Expertise != Omniscience

One of the problems I think we all have, in almost every field, is a good definition of expert. Experts don’t necessarily know everything, right? Take a neurosurgeon – definitely an “expert” by anyone’s reckoning, but they’d likely be the first to tell you that they’re always learning new things, too. So, being an expert doesn’t mean “I know all the things.” Go read “Timothy the Blacksmith” if you need a different perspective on that.

So if knowing nothing makes you definitely not-an-expert, but expertise exists somewhere short of knowing everything, then what, exactly, makes an expert?

I’ll offer a taxonomy for you to consider. This is based on Part 4 of Be the Master (which you can get for free by signing up below).

A beginner is someone who is just getting started, as the name implies. Someone who doesn’t yet know enough to work in a field on their own, but is still learning the basics. Call this an “apprentice.”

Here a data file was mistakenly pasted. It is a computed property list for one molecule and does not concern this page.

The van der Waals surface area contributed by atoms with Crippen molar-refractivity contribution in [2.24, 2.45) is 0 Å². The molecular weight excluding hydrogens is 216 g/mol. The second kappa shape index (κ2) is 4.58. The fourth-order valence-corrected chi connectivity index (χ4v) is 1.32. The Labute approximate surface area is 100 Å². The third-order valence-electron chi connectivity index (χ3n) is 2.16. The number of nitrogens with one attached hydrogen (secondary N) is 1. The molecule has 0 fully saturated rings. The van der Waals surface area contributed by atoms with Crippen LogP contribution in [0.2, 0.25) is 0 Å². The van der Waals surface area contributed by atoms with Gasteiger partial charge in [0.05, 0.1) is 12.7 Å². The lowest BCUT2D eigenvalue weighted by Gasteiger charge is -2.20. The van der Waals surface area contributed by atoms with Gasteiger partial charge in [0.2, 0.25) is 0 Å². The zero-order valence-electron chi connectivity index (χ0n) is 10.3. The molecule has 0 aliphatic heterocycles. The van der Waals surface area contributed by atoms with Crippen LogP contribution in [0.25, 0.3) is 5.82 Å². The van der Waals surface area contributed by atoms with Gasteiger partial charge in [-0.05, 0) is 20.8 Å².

A practitioner is someone who can operate independently in their field. A practitioner in one topic, in one organization, will be different than one in that same topic in another organization, right? That’s because their two jobs probably have slightly different demands, which they have evolved to meet. But they’re both holding down a job, so they’re both practitioners. Call them “journeymen.”

An expert is someone who can help someone else learn. Perhaps a beginner. An expert isn’t necessarily someone who can impress other experts; they’re someone capable of helping a beginner, and likely a practitioner. Experts often create improvements in their field, perhaps through a streamlined process, an innovation, or something else. Experts never stop learning, but they’re also able to teach. Call them “Masters.”

Where do you find yourself on that scale? Are you “merely” a practitioner? I doubt it. If you’ve learned enough to hold down a job in your field, then you can certainly teach some of those things to other people. And that, I would argue, makes you an “expert.”